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For Doers

How to Migrate An Embedded PostgreSQL Database Using Flyway in Spring Boot

2019-04-20

The source code for this post can be found on GitHub.

Flyway is a database migration tool. Migrating a database generally means that you are making a change to the way the database currently structures its data. It could also mean you are adding stuff like custom stored procedures or indexes to help speed up queries. Either way, migrating databases is easily the most difficult part of any deployment strategy--Flyway makes this process as painless as possible because it will, by default, only run migration scripts that haven't yet run.

If you're also using an Embedded PostgreSQL database to handle database parity between environments, you will then have a much, much higher level of confidence that your changes will not blow everything up, as well as your embedded database precisely representing the data in the production database. This is a huge win for productivity and for reducing errors.

The first thing that we will need to do is add the flyway dependency which, if you're using Maven, is:

<dependency>
    <groupId>org.flywaydb</groupId>
    <artifactId>flyway-core</artifactId>
</dependency>

While there is some Spring Boot magic for running migration scripts with Flyway, the magic can often make it hard to customize it (and, eventually, you will most likely need to customize it). With a bit of work we can remove the magic and get exactly what we want, using code. To prevent the magic from getting in the way of this example, be sure to add this to your application.yml:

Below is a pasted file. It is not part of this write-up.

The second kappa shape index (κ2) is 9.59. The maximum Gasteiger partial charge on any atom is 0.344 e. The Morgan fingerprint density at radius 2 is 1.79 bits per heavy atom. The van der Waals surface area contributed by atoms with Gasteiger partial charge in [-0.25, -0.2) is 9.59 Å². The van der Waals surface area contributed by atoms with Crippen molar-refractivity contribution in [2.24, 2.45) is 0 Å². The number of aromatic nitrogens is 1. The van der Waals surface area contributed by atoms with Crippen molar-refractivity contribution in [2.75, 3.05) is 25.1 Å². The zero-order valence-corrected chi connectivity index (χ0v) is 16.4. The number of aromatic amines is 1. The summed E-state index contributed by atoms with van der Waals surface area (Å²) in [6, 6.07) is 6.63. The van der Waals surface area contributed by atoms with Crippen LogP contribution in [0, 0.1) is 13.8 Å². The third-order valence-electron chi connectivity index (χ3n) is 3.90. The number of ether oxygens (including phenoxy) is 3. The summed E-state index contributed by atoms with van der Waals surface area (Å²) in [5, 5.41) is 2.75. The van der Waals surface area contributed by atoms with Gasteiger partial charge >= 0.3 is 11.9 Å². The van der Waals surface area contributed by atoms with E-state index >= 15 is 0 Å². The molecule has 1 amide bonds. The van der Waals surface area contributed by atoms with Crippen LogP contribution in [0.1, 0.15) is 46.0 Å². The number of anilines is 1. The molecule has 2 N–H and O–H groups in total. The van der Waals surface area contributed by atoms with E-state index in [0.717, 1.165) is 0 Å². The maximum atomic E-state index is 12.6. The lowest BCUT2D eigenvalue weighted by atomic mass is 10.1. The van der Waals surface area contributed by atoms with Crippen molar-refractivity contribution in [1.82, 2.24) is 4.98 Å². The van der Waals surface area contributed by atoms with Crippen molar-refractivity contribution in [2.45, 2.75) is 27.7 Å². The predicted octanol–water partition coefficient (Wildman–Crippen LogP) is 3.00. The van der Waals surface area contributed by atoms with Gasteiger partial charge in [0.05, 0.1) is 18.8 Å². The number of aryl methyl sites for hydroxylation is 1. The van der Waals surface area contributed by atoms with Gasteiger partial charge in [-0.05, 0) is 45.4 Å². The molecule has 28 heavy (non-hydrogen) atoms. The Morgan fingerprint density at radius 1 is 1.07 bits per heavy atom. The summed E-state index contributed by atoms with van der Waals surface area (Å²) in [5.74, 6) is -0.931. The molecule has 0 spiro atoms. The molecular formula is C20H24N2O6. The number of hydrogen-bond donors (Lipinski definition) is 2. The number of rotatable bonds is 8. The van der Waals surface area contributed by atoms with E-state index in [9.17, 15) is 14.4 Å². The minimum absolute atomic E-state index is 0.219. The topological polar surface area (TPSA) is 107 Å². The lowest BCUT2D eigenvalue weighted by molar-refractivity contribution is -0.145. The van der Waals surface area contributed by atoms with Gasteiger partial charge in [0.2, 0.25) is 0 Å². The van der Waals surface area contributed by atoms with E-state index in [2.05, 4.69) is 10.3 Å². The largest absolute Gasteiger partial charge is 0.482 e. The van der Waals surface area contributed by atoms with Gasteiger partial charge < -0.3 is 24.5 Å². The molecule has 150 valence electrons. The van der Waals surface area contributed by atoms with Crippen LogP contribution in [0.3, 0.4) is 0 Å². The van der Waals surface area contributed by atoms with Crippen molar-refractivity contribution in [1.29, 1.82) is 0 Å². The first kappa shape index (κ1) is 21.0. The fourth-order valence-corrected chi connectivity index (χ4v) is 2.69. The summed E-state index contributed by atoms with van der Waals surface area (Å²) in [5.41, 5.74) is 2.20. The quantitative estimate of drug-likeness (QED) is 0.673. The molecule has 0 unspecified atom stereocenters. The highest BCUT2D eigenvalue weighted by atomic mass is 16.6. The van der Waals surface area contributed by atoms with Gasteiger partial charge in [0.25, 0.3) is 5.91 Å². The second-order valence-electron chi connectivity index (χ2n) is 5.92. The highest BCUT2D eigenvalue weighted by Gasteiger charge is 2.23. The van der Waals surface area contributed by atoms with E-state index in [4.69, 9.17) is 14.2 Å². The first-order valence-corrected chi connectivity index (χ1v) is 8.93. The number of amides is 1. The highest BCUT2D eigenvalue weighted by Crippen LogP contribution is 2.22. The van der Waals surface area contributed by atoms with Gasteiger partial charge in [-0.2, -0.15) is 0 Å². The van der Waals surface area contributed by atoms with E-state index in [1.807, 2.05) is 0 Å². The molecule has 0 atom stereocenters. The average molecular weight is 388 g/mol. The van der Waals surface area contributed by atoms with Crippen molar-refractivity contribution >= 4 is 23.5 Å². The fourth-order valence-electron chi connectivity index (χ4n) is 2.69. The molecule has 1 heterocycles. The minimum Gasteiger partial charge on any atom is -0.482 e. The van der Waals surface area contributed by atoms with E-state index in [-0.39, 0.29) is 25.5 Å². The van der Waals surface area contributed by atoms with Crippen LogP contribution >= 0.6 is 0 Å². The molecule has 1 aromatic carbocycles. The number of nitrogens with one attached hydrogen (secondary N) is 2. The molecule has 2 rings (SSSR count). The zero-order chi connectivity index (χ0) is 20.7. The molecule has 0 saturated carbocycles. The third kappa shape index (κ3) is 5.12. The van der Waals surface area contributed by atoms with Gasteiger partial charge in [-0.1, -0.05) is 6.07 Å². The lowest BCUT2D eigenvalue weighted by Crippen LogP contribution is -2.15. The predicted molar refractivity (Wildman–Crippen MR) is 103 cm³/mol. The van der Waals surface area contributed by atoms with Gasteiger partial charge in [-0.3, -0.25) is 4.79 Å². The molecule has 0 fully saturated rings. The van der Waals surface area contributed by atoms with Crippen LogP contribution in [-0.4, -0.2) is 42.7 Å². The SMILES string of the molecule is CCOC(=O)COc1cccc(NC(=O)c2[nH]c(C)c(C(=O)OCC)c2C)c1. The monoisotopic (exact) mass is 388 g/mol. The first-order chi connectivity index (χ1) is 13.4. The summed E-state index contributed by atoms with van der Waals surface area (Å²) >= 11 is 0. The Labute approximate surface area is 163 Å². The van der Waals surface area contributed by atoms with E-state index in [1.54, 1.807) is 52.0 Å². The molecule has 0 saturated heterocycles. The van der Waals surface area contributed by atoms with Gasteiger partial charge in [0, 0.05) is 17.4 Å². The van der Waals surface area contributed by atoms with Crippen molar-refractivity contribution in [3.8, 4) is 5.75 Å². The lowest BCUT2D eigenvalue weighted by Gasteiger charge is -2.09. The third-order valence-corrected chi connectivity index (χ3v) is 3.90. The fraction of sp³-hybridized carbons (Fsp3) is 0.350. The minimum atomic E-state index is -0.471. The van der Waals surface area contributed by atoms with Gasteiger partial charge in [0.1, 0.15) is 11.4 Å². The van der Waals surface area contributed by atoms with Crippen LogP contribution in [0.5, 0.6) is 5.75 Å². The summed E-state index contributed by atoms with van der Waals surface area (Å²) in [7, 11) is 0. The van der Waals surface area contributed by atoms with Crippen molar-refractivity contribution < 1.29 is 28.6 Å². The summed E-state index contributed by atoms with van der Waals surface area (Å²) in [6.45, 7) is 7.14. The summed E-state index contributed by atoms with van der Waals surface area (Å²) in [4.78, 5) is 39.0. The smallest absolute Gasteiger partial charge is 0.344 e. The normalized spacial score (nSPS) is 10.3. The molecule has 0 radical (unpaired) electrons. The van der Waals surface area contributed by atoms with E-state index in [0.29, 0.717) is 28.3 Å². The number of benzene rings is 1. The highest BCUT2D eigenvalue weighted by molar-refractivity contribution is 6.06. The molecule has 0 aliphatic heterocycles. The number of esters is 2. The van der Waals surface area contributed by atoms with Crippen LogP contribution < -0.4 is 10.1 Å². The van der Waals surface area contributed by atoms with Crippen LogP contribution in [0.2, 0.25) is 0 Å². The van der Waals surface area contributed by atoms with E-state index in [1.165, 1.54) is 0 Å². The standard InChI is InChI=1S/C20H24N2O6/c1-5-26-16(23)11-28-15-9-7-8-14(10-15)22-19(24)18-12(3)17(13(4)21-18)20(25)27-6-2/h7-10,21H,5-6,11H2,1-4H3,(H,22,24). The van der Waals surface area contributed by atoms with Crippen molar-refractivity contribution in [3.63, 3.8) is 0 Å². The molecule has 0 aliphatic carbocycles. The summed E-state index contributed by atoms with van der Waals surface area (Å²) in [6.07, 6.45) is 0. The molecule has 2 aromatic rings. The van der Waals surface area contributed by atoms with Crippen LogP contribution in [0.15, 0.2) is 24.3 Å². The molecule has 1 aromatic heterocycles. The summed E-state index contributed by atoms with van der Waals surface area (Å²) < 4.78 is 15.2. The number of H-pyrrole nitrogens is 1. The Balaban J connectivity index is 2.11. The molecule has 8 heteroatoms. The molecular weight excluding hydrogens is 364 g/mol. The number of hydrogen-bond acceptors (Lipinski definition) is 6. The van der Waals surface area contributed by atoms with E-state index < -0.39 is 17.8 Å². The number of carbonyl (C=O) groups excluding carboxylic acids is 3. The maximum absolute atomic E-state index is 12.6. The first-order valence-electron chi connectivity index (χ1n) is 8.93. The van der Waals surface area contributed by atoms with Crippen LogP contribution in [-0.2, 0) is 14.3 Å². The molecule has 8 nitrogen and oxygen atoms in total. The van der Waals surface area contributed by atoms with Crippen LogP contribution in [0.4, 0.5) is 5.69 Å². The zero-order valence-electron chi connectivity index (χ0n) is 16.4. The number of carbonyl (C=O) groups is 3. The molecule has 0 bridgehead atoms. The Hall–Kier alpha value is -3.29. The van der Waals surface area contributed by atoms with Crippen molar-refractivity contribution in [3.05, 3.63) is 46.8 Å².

spring.flyway.enabled: false

If we have our in memory database from the last post set up using a Spring Profile called "dev":

package com.nickolasfisher.flywaystuff;

... imports ...

@Configuration
@ComponentScan
@Profile("dev")
public class DevConfig {

    @Bean
    @Primary
    public DataSource inMemoryDS() throws Exception {
        DataSource embeddedPostgresDS = EmbeddedPostgres.builder()
                .start().getPostgresDatabase();
        
        return embeddedPostgresDS;
    }
}

We can use @PostConstruct to run our migration immediately after the application context wiring itself:

package com.nickolasfisher.flywaystuff;

... imports ...

@Component
public class Migrate {
    
    @Autowired
    DataSource ds;

    @PostConstruct
    public void migrateWithFlyway() {
        Flyway flyway = Flyway.configure()
                .dataSource(ds)
                .locations("db/migration")
                .load();

        flyway.migrate();
    }
}

Here, any migration scripts found in our src/main/resources/db/migration directory will be run in an idempotent fashion. You can read up on the conventions that flyway uses to decide the order of migration scripts, but for this example we will add two SQL files. The first I'll call V1__init.sql:

CREATE TABLE employee (id int, name text);

The second will be V2__update.sql:

ALTER TABLE employee ALTER COLUMN id SET NOT NULL;

We can verify that this works with something like this:

package com.nickolasfisher.flywaystuff;

... imports ...

@Component
public class RegularWriter {

    @Autowired
    JdbcTemplate jdbcTemplate;

    @Scheduled(fixedRate = 5000)
    public void pollConsistently() {
        jdbcTemplate.execute("INSERT INTO employee (id, name) VALUES (1, 'jack')");
        jdbcTemplate.query("SELECT * FROM employee", (rs) -> {
            rs.next();
            int a = rs.getInt("id");
            System.out.println(a);
            return a;
        });
        System.out.println("writing...");
    }
}

If you run:

$ mvn clean install

And then:

$ java -jar target/flywaystuff-1.0.jar

You will see the application come up successfully and execute/query the database in memory every 5 seconds.

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